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France wants answers

France is concerned about the U.S. National Security Agency's (NSA) spy programs and its intentions when it comes to the involvement of French citizens, and now, the country is demanding answers.

France summoned the U.S. ambassador on Monday after French newspaper Le Monde detailed the NSA's actions in spying on French citizens. It turns out the amount and depth of the NSA's spying on France is more than the country was aware of, and it plans to get detailed justification. 

"We have extremely useful cooperation with the United States in the struggle against terrorism, but this cooperation does not justify everything," said French Foreign Minister Laurent Fabius. "So we've asked the United States to provide clarifications, explanations and justifications extremely quickly."

According to the U.S. embassy in Paris, Ambassador Charles Rivkin promised Fabius's chief of staff that he would tell Washington about France's NSA worries. 

Le Monde said the NSA recorded 70.3 million bits of French telephone data between December 10, 2012 and January 8, 2013. The NSA also collected tens of thousands of French phone records.

While the NSA says it targets those suspected of terrorism activity or involvement, those part of French business or politics were also spied on through the NSA's surveillance programs. 

Back in July, Paris prosecutors opened a preliminary inquiry into the NSA's Prism program after The Guardian in Britain and Der Spiegel in Germany uncovered a more widespread spying effort by the NSA. 

The NSA has been under the microscope ever since former NSA contractor Edward Snowden uncovered the spying methods used by U.S. intelligence agencies earlier this year, which included collecting data from phones. This was used to fight terrorist attacks, but the public feared for their privacy after such revelations.

In August, reports said that the NSA admitted to touching 1.6 percent of total globe Web traffic. Its technique was to filter data after harvesting it, which led to over-collection on a major scale. 

Days later, an internal audit showed that the NSA broke the law nearly 3,000 times from 2011 to 2012. More specifically, the May 2012 audit revealed that the NSA had abused its power to either accidentally or intentionally spy on Americans and green card holders 2,997 times in that time period. 

Just last week, The Washington Post revealed that the NSA seized the email and IM contacts lists of 700,000+ accounts daily in 2012.

Source: Le Monde

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RE: just wondering...
By vol7ron on 10/31/2013 11:10:43 PM , Rating: 2
Name one instance where spying on Americans stopped an attack. The Obama administration has had ample time to provide such an example. It has not, and can not.

Are you serious? Do you know how many threats and planned attacks the government and institutions receive daily? - both foreign and domestic. An intel officer told me once and I was astonished - post 9/11 they talk about it on the news every once-in-a-while. Recently, there have been a number of planned attacks, car bombings, subway bombings, et al. that have occurred (primarily in NYC, DC, Boston, and LA) over the years. Do you not recall the FBI working with Paypal to do analysis on consumer purchases and discovering groups as a result? Jason, please don't claim ignorance on this one.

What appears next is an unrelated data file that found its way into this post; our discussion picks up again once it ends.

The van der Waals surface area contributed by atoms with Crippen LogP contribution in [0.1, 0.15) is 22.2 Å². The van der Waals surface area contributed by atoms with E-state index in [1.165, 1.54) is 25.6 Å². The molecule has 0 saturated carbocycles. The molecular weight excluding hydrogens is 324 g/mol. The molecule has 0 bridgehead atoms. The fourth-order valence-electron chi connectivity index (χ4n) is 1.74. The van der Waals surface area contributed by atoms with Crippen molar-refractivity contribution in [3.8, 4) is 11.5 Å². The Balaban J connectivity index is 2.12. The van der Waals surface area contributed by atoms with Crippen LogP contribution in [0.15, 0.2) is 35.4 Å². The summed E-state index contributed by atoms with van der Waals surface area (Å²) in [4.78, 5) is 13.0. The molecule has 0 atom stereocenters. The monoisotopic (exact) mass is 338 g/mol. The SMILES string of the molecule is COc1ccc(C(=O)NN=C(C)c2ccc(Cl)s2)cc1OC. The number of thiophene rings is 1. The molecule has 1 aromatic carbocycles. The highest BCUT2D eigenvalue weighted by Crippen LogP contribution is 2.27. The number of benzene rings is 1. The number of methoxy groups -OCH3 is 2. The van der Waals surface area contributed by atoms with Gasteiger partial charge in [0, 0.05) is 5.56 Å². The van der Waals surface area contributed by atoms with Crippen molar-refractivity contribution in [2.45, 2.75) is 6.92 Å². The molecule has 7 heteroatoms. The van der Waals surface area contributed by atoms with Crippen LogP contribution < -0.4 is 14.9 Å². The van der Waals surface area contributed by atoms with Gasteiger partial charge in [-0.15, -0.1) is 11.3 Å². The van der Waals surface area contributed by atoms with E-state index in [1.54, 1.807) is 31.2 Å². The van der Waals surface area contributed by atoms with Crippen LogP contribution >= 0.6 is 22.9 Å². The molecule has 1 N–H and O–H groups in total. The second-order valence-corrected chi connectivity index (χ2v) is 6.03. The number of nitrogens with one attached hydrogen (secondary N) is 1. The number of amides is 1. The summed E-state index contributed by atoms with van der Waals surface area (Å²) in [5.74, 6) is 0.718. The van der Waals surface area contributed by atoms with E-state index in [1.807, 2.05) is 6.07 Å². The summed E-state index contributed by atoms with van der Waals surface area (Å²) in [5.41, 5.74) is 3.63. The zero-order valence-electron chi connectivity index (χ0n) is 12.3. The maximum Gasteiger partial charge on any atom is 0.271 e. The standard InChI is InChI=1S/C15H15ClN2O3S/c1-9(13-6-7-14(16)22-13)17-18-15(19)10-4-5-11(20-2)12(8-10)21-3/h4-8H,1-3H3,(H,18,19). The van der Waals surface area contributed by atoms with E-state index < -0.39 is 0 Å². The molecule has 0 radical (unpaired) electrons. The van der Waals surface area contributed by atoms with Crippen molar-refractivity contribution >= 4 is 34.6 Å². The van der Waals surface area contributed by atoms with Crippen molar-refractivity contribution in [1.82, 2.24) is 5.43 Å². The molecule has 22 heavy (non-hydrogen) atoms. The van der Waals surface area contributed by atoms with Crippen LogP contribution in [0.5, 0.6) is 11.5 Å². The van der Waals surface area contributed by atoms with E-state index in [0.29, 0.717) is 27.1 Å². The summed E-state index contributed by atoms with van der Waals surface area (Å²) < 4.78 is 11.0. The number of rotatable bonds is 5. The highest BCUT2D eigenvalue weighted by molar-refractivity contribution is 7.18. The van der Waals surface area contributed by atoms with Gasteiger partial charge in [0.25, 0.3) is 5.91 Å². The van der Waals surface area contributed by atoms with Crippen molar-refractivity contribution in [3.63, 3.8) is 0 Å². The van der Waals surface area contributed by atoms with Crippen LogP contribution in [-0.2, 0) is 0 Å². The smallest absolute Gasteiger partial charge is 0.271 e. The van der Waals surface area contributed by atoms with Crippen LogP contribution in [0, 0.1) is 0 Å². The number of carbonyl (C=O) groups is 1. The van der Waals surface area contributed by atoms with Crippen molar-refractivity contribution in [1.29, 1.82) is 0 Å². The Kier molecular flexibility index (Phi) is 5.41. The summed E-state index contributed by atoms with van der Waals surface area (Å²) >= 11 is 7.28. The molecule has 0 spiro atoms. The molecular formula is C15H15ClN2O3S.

Immaterial. If they have a system that invites abuse whether they're abusing it now or plan to does not preclude future abuse.

It's not immaterial. You're reconfirming my statement... we should care if they are abusing or have plans to. We need to protect ourselves, without crippling our defenses. The world isn't the same as it was in the 50s. I don't understand how you can quote me, then say something similar, and call it "immaterial". It's not immaterial. You're assuming they're going to abuse this power, I'm saying that we won't know unless we protect/prepare ourselves -- I suppose I'm more conservative than you and not as naive. I don't think "just because I don't hear about it, it's not happening", instead, I think... it could be happening, I want to ensure it isn't.

All systems are vulnerable to data loss if they are accessible by humans. No system is "hack-proof".

It was a rhetorical question, reinforcing the fact that we should care.


I don't understand why my original comment was down voted. I am not for being spied on, but I'm not so ignorant that I can't understand that there are malevolent-natured people in this country. Whether here illegally, or actual "Americans", there are those amongst us that try to enact plans of terrorism or some vigilante agenda. Look at 9/11, they were terrorists who trained themselves on our soil. I don't know about you, but I'd like to prevent that from happening. I'd like to protect the innocent, not endanger them.

My main question is how can we better prevent terrorist schemes this day in age, without gathering information and doing analysis on it? My belief is that homeland security is the government's primary objective - to protect its citizens, especially those that cannot protect themselves; women and children first. If there is no other way for the government to do this, than gathering lots of data and running analytical engines, then we should make sure to protect ourselves (our rights) from it being abused.

"You can bet that Sony built a long-term business plan about being successful in Japan and that business plan is crumbling." -- Peter Moore, 24 hours before his Microsoft resignation

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